Thirty-minute averages and covariances were calculated from the raw data as a basis for further data analyses (Aubinet et al., 2000). The data were processed using the TK2 programme of Bayreuth University (Mauder and Foken, 2004). Post-processing included a spike test (Vickers and Mahrt, 1997), double rotation (Kaimal and Finnigan, 1994), sonic temperature correction (Schotanus et al., 1983), density and humidity fluctuation corrections (Webb et al., 1980), spectral correction (Moore, 1986) and crosswind correction (Liu et al., 2001).

    The turbulent heat fluxes are calculated as follows:

    equation image(1)
    equation image(2)

    where QH and QE are the turbulent sensible and latent heat fluxes in W m−2, ρ is the air density in kg m−3, cP represents the specific heat capacity of the air at constant pressure in J (kg K)−1, w′Ts is the kinematic heat flux in (K m) s−1, qmath image represents the specific evaporation heat of water at 20 °C in J kg−1 and w′q′ is the kinematic water vapour flow in (kg m) (kg s)−1.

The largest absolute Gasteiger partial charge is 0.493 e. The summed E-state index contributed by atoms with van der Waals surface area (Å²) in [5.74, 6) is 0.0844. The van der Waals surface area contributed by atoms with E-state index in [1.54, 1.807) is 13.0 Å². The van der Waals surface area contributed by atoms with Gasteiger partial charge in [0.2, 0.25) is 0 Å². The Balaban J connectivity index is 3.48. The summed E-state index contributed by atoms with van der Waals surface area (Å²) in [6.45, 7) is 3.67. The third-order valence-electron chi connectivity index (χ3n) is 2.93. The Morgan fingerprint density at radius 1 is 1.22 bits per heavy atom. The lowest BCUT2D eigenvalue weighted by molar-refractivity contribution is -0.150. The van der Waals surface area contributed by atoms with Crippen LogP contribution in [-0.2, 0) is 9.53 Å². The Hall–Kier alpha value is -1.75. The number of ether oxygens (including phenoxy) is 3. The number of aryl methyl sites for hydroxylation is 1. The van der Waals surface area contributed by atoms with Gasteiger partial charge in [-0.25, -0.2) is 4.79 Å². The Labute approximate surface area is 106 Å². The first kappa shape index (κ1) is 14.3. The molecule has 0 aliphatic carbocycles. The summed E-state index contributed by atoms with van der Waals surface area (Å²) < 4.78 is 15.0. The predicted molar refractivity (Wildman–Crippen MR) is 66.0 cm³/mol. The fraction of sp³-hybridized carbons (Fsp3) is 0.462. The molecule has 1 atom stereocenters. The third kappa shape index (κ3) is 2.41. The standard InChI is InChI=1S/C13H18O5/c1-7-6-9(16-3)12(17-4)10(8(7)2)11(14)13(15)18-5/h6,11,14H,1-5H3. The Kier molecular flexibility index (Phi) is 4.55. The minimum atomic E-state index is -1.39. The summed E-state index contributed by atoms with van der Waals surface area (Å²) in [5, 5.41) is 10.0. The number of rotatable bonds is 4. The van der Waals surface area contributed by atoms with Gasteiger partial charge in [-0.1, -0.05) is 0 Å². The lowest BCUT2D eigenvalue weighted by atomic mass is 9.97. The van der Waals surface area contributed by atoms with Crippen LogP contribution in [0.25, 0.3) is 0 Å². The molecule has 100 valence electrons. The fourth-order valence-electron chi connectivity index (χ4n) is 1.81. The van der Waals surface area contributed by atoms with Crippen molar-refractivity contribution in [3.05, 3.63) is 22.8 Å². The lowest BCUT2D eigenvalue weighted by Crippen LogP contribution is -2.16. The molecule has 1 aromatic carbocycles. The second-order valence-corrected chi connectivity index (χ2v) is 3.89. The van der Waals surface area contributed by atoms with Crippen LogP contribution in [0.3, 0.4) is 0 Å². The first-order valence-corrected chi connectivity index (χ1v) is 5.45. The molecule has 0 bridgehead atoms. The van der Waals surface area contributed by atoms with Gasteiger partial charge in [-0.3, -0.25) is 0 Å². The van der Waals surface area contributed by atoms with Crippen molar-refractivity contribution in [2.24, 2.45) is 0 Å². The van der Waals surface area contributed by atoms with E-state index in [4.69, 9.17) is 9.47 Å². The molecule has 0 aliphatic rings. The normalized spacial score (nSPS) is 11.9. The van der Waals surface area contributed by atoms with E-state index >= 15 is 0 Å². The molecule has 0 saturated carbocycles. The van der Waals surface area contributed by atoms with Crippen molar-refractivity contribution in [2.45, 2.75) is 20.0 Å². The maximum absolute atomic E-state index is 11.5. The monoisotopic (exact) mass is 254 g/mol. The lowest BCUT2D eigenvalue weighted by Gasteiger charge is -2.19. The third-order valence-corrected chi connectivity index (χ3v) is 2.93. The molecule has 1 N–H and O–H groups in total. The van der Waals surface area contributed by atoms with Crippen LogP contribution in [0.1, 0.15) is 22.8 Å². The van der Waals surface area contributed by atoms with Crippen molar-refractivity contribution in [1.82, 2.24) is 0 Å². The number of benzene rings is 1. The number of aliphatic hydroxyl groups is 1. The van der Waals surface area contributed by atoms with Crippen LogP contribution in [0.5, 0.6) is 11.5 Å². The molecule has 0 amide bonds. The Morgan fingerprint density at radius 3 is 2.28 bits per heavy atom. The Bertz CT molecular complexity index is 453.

The radiation balance, Q*, is defined as:

    equation image(3)

    where K↓ is the global radiation, K↑ represents the short wave reflex radiation (dependent on albedo, α), L↓ is the long wave atmospheric counter radiation and L↑ represents the long wave radiation from the earth's surface (all parameters in W m−2). As the earth's surface is the reference surface for all radiation fluxes, all of the fluxes directed toward the earth's surface are given with a positive sign (energy gain), and all of the fluxes directed towards the atmosphere are denoted with a negative sign (energy loss).

    The (urban) energy balance may therefore be described by

    equation image(4)

    where QF is the anthropogenic heat production and ΔQS is the heat storage flux (all parameters in W m−2). All of the heat fluxes directed from the earth's surface to the atmosphere or into the soil receive a positive sign, and all the fluxes directed towards the earth's surface have a negative sign.